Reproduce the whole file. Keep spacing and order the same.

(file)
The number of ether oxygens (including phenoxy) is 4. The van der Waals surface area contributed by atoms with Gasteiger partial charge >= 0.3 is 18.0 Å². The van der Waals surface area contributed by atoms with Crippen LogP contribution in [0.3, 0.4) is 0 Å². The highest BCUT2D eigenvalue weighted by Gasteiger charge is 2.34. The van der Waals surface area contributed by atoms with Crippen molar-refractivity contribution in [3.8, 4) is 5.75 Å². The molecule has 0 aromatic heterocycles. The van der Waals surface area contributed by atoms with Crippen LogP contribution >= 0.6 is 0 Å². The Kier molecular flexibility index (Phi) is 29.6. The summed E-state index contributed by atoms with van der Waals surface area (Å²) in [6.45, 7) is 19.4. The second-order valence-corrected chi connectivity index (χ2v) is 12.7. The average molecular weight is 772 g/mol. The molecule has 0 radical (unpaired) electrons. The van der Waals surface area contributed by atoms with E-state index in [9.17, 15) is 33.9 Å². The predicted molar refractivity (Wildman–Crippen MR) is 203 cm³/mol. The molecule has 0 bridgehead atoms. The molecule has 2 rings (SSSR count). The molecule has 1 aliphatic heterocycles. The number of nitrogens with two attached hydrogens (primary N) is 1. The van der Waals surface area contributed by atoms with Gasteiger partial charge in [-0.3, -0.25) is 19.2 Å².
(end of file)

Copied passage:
The number of ether oxygens (including phenoxy) is 4. The van der Waals surface area contributed by atoms with Gasteiger partial charge >= 0.3 is 18.0 Å². The van der Waals surface area contributed by atoms with Crippen LogP contribution in [0.3, 0.4) is 0 Å². The highest BCUT2D eigenvalue weighted by Gasteiger charge is 2.34. The van der Waals surface area contributed by atoms with Crippen molar-refractivity contribution in [3.8, 4) is 5.75 Å². The molecule has 0 aromatic heterocycles. The van der Waals surface area contributed by atoms with Crippen LogP contribution >= 0.6 is 0 Å². The Kier molecular flexibility index (Phi) is 29.6. The summed E-state index contributed by atoms with van der Waals surface area (Å²) in [6.45, 7) is 19.4. The second-order valence-corrected chi connectivity index (χ2v) is 12.7. The average molecular weight is 772 g/mol. The molecule has 0 radical (unpaired) electrons. The van der Waals surface area contributed by atoms with E-state index in [9.17, 15) is 33.9 Å². The predicted molar refractivity (Wildman–Crippen MR) is 203 cm³/mol. The molecule has 0 bridgehead atoms. The molecule has 2 rings (SSSR count). The molecule has 1 aliphatic heterocycles. The number of nitrogens with two attached hydrogens (primary N) is 1. The van der Waals surface area contributed by atoms with Gasteiger partial charge in [-0.3, -0.25) is 19.2 Å².